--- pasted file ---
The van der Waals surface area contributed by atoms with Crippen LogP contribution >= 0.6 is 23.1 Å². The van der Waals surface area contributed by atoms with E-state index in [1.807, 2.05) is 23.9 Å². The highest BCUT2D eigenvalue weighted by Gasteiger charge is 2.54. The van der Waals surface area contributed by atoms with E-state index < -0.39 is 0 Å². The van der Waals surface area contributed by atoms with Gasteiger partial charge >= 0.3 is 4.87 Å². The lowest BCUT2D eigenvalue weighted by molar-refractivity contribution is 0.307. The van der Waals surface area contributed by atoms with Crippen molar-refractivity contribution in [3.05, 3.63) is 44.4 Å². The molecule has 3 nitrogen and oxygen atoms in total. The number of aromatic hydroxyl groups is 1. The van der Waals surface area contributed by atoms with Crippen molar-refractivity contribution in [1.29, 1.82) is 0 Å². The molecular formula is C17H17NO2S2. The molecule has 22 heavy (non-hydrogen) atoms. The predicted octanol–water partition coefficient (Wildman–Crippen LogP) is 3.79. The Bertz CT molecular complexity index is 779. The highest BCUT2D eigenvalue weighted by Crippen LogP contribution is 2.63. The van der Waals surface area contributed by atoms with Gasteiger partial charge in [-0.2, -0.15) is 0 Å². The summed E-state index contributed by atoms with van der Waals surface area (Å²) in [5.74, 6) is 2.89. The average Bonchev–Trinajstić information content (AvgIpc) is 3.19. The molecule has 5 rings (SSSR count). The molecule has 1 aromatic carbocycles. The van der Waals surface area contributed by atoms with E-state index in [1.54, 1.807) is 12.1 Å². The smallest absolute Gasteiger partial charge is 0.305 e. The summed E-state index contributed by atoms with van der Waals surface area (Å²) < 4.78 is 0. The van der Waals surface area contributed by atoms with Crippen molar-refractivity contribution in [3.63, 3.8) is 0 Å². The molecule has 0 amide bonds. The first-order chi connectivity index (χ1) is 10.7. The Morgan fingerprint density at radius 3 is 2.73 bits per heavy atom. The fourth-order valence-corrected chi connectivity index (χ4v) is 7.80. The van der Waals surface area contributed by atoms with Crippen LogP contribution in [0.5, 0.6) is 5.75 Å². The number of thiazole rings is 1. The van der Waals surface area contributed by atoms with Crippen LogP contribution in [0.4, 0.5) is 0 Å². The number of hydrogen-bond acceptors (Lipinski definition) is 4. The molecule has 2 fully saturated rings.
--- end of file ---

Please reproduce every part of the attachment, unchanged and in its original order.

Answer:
The van der Waals surface area contributed by atoms with Crippen LogP contribution >= 0.6 is 23.1 Å². The van der Waals surface area contributed by atoms with E-state index in [1.807, 2.05) is 23.9 Å². The highest BCUT2D eigenvalue weighted by Gasteiger charge is 2.54. The van der Waals surface area contributed by atoms with E-state index < -0.39 is 0 Å². The van der Waals surface area contributed by atoms with Gasteiger partial charge >= 0.3 is 4.87 Å². The lowest BCUT2D eigenvalue weighted by molar-refractivity contribution is 0.307. The van der Waals surface area contributed by atoms with Crippen molar-refractivity contribution in [3.05, 3.63) is 44.4 Å². The molecule has 3 nitrogen and oxygen atoms in total. The number of aromatic hydroxyl groups is 1. The van der Waals surface area contributed by atoms with Crippen molar-refractivity contribution in [1.29, 1.82) is 0 Å². The molecular formula is C17H17NO2S2. The molecule has 22 heavy (non-hydrogen) atoms. The predicted octanol–water partition coefficient (Wildman–Crippen LogP) is 3.79. The Bertz CT molecular complexity index is 779. The highest BCUT2D eigenvalue weighted by Crippen LogP contribution is 2.63. The van der Waals surface area contributed by atoms with Gasteiger partial charge in [-0.2, -0.15) is 0 Å². The summed E-state index contributed by atoms with van der Waals surface area (Å²) in [5.74, 6) is 2.89. The average Bonchev–Trinajstić information content (AvgIpc) is 3.19. The molecule has 5 rings (SSSR count). The molecule has 1 aromatic carbocycles. The van der Waals surface area contributed by atoms with E-state index in [1.54, 1.807) is 12.1 Å². The smallest absolute Gasteiger partial charge is 0.305 e. The summed E-state index contributed by atoms with van der Waals surface area (Å²) < 4.78 is 0. The van der Waals surface area contributed by atoms with Crippen molar-refractivity contribution in [3.63, 3.8) is 0 Å². The molecule has 0 amide bonds. The first-order chi connectivity index (χ1) is 10.7. The Morgan fingerprint density at radius 3 is 2.73 bits per heavy atom. The fourth-order valence-corrected chi connectivity index (χ4v) is 7.80. The van der Waals surface area contributed by atoms with Crippen LogP contribution in [0.5, 0.6) is 5.75 Å². The number of thiazole rings is 1. The van der Waals surface area contributed by atoms with Crippen LogP contribution in [0.4, 0.5) is 0 Å². The number of hydrogen-bond acceptors (Lipinski definition) is 4. The molecule has 2 fully saturated rings.